Although sleep problems are common in patients with chronic pain, it is unclear whether pain mediates (causes) impaired sleep. The relationship between pain and sleep has been difficult to investigate because of the potential confounds of depression and somnolence. This report used clinical trials data for duloxetine in the management of diabetic peripheral neuropathic pain (DPNP) to investigate the direction of this association. Data were pooled from three double-blind, randomized, placebo-controlled, 12-week trials of patients with DPNP without mood disorder (n = 1,139). DPNP patients reporting somnolence and those who were receiving sedating concomitant medications were removed from the analyses (n = 93). Efficacy measures included weekly mean scores for average daily pain severity, night pain severity, and pain interference with sleep. Duloxetine at 60 and 120 mg per day separated from placebo for average pain and night pain improvement as early as one week after treatment began, whereas sleep interference improvement separated from placebo at the three visits it was assessed (Weeks 4, 8, and 12). Change in sleep interference was moderately to strongly correlated (P < 0.001) with changes in average pain (r = 0.46) and nighttime pain severity (r = 0.53). These results confirm the association between the improvement in daily pain and nighttime pain, and improvement in sleep interference for a large population without depression or somnolence. Although this association cannot establish causality, these results provide some evidence for the possibility that pain may mediate the sleep problem associated with DPNP and perhaps chronic pain in general.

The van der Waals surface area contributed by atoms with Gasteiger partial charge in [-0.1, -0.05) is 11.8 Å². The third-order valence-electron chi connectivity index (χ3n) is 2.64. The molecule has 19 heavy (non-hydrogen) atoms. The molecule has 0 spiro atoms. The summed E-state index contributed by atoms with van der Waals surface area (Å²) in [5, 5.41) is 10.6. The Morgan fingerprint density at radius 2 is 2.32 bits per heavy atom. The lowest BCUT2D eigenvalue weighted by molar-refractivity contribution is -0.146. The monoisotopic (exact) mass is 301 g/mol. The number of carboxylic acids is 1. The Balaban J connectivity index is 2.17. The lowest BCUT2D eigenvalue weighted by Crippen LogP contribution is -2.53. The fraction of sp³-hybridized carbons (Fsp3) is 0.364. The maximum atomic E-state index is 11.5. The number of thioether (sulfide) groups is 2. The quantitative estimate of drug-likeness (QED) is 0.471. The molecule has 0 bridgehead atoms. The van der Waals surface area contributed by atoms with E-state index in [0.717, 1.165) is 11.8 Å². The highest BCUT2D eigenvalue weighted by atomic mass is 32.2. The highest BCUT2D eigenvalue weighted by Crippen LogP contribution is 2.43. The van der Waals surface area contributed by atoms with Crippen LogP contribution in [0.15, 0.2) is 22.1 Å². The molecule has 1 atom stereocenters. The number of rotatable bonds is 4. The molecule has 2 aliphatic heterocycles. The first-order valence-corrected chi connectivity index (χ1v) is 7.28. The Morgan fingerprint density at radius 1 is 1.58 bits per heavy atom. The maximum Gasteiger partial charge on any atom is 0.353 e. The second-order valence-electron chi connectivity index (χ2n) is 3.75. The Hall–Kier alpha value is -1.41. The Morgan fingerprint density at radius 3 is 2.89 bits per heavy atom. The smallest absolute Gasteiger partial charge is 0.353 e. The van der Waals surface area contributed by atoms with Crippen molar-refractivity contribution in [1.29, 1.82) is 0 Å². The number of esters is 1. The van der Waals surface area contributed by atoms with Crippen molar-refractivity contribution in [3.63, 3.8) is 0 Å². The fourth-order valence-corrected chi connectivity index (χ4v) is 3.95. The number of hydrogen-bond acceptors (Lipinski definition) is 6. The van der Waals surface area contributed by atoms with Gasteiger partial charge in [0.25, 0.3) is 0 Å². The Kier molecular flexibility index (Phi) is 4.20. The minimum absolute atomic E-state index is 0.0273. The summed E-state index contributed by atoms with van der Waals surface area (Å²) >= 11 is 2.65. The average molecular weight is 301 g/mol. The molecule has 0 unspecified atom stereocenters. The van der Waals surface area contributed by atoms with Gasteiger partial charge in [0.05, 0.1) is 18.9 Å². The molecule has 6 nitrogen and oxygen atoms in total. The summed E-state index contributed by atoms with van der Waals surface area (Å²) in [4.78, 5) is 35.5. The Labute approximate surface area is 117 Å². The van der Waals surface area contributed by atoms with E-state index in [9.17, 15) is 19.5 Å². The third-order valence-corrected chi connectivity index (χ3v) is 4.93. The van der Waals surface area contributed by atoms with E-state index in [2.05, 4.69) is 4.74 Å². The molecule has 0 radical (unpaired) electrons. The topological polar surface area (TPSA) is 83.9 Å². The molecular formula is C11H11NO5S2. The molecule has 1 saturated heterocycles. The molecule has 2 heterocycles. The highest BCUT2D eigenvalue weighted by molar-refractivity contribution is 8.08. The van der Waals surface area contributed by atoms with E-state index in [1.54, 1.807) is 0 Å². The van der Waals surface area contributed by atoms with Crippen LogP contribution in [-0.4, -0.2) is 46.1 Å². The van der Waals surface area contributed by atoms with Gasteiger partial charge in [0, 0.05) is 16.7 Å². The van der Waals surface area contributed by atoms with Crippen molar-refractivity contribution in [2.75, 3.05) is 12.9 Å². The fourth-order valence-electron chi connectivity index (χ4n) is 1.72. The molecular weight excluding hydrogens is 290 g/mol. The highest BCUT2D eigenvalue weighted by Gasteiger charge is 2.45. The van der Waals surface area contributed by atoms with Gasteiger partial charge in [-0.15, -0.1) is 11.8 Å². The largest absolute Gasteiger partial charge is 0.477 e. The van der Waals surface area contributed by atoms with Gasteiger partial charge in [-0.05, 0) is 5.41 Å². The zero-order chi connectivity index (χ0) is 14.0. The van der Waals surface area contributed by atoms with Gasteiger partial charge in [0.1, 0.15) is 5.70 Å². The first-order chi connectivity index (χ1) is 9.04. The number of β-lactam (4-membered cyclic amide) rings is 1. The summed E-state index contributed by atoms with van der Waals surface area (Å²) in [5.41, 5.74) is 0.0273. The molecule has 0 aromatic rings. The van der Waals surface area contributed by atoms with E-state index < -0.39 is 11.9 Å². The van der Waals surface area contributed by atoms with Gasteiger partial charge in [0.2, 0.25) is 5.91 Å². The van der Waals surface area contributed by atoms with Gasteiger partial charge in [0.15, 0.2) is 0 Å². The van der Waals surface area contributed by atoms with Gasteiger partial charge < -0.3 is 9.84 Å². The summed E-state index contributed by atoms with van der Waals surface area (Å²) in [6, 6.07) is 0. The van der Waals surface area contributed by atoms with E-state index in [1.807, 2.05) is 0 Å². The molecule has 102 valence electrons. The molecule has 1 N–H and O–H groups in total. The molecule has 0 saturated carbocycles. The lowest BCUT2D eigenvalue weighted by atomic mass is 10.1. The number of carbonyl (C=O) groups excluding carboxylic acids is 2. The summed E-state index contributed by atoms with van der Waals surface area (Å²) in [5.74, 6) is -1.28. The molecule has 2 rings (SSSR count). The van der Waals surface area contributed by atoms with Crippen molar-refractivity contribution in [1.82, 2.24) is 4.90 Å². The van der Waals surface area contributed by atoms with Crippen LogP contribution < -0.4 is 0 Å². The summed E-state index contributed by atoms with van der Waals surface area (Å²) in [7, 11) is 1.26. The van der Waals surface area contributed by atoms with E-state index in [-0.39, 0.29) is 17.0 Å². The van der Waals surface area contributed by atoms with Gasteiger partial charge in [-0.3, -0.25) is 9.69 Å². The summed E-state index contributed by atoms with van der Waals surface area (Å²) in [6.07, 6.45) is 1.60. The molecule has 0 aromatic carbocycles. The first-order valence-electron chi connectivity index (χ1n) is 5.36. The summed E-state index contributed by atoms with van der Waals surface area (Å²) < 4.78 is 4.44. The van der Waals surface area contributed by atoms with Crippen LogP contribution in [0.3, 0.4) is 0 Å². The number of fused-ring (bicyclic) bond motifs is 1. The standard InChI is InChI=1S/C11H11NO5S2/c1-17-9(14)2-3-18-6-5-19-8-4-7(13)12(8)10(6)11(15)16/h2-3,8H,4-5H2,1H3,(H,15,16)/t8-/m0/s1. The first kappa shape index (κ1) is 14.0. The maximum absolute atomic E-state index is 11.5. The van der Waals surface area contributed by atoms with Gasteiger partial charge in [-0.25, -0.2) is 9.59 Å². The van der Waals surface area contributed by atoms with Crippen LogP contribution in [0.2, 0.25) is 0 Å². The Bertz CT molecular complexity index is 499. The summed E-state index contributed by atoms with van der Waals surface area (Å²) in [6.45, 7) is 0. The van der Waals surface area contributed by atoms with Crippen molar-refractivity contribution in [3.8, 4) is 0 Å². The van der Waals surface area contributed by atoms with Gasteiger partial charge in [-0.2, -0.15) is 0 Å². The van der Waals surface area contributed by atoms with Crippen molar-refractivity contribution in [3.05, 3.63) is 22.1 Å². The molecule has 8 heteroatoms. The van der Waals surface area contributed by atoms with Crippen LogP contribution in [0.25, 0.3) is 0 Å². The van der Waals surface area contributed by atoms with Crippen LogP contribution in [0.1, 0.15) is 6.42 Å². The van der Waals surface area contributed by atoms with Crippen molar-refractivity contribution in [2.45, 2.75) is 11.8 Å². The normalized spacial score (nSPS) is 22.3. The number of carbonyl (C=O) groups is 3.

- chronic pain
- diabetic peripheral neuropathic pain
ASJC Scopus subject areas
- Anesthesiology and Pain Medicine
- Clinical Neurology